New CDL Hiring

Topic 28275 | Page 1

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Jerel W.'s Comment
member avatar

I recently obtained my CDL on my own. I took my permit test at the Texas DPS, learned pre trip inspection, straight line backing, offset, parallel, and basic driving skills, passed my road test in a rented tractor, and am now a new CDL Class A holder. It’s been a little difficult for me to find a company that hires drivers with no road experience. My question is which companies hire drivers with newly obtained CDLs, AND felons. (My felony is over 10 years old, non-violent nor drug related) I’m not sure how the process in this case would work. Any insight on my situation would be helpful. Thank you.

CDL:

Commercial Driver's License (CDL)

A CDL is required to drive any of the following vehicles:

  • Any combination of vehicles with a gross combined weight rating (GCWR) of 26,001 or more pounds, providing the gross vehicle weight rating (GVWR) of the vehicle being towed is in excess of 10,000 pounds.
  • Any single vehicle with a GVWR of 26,001 or more pounds, or any such vehicle towing another not in excess of 10,000 pounds.
  • Any vehicle, regardless of size, designed to transport 16 or more persons, including the driver.
  • Any vehicle required by federal regulations to be placarded while transporting hazardous materials.
Rob T.'s Comment
member avatar

Your best is to apply everywhere but you do have some red flags for potential employers. First is your license. Most companies require you to go through schooling of some sort that amounts to 160 hours. We all feel Paid CDL Training Programs is the best way to go. That's impressive you were able to get all the skills necessary to pass the test on your own. Great job. Unfortunately it's the trucking companies insurance companies that are requiring it. Second thing causing issues is having no experience. Many companies require atleast 1 year of experience before willing to take you on. The brightside is that if you can get on with a mega carrier such as Swift, Prime, etc. They're frequently putting drivers into the seat that have no experience. They have a well established way to help you become a safe, profitable driver if you follow what they teach. Third is the felony. Having a felony isn't a death sentence in this career in most cases but it will eliminate some options. Take a peak at this link of companies that Hire felons. I highly recommend you use this link to Apply For Truck Driving Jobs and see who offers you a shot. I wouldn't be surprised if they want you to go through their schooling and do everything from scratch (minus the state test).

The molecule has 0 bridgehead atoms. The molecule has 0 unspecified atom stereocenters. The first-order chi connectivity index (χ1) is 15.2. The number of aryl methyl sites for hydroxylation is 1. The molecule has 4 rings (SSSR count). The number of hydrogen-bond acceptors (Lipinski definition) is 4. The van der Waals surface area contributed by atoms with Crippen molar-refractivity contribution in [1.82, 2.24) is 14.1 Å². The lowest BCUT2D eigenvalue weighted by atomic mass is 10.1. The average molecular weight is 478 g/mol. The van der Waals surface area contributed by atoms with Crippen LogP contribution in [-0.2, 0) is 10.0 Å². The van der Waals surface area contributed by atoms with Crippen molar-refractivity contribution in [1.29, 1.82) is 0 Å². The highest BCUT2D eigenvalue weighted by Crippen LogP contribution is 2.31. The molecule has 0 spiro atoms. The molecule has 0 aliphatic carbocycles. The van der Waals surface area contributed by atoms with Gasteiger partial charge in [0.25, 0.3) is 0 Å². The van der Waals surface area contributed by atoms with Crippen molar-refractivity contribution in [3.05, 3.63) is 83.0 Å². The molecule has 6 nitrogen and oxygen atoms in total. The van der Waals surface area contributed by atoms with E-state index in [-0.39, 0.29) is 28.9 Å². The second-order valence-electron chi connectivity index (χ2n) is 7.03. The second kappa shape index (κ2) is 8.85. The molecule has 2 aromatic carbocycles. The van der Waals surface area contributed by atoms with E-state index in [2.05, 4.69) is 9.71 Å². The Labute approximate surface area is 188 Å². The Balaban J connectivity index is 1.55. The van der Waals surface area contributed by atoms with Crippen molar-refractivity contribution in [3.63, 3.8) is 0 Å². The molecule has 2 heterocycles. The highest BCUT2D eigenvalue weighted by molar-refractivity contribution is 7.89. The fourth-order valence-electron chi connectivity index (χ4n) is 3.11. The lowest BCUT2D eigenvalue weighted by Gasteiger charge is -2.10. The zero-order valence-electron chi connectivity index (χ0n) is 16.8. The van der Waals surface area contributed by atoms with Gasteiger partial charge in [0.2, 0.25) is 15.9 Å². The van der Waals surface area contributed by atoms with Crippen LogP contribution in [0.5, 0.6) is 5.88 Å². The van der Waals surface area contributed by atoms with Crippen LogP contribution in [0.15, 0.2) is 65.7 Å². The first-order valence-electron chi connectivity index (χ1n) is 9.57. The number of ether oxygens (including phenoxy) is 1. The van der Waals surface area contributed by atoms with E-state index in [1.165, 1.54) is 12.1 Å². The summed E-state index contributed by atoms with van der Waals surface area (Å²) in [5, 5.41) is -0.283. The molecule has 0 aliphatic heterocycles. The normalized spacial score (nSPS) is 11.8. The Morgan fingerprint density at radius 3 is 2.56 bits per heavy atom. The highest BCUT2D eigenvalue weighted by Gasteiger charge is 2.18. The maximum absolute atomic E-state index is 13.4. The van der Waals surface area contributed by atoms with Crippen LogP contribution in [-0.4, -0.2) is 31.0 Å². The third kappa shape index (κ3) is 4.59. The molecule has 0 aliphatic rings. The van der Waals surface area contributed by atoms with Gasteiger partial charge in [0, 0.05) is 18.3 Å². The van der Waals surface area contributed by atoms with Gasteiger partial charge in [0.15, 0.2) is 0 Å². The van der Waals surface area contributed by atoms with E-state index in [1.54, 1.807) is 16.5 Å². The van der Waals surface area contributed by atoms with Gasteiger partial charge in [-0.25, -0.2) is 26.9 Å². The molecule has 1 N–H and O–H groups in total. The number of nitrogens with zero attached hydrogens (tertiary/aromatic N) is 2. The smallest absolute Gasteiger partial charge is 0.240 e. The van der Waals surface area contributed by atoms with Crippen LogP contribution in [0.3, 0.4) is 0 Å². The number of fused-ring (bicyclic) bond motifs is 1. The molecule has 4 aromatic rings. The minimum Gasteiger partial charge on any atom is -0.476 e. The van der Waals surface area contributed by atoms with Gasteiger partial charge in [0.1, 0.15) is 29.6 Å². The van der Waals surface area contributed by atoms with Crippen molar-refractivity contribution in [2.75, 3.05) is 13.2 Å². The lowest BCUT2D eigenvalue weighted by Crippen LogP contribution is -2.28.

CDL:

Commercial Driver's License (CDL)

A CDL is required to drive any of the following vehicles:

  • Any combination of vehicles with a gross combined weight rating (GCWR) of 26,001 or more pounds, providing the gross vehicle weight rating (GVWR) of the vehicle being towed is in excess of 10,000 pounds.
  • Any single vehicle with a GVWR of 26,001 or more pounds, or any such vehicle towing another not in excess of 10,000 pounds.
  • Any vehicle, regardless of size, designed to transport 16 or more persons, including the driver.
  • Any vehicle required by federal regulations to be placarded while transporting hazardous materials.
PackRat's Comment
member avatar

How recent is your CDL , Jarel?

As Rob T. stated, you may need to start from scratch. Hopefully not, if you can get employment with a major carrier within less than 3 - 6 months since obtaining your license.

CDL:

Commercial Driver's License (CDL)

A CDL is required to drive any of the following vehicles:

  • Any combination of vehicles with a gross combined weight rating (GCWR) of 26,001 or more pounds, providing the gross vehicle weight rating (GVWR) of the vehicle being towed is in excess of 10,000 pounds.
  • Any single vehicle with a GVWR of 26,001 or more pounds, or any such vehicle towing another not in excess of 10,000 pounds.
  • Any vehicle, regardless of size, designed to transport 16 or more persons, including the driver.
  • Any vehicle required by federal regulations to be placarded while transporting hazardous materials.
Jerel W.'s Comment
member avatar

(Didn’t know anyone replied, had to search for my post) Thanks for the input guys, I figured it would probably come to having to train with someone regardless, and that’s understandable not having any actual experience. I’m fine with a road trainer, just hope to avoid the actual school part that will leave me in debt with the company for no reason. I’m gonna check those links and see what I can find, hopefully within the next month or two. Thanks again.

HOS:

Hours Of Service

HOS refers to the logbook hours of service regulations.
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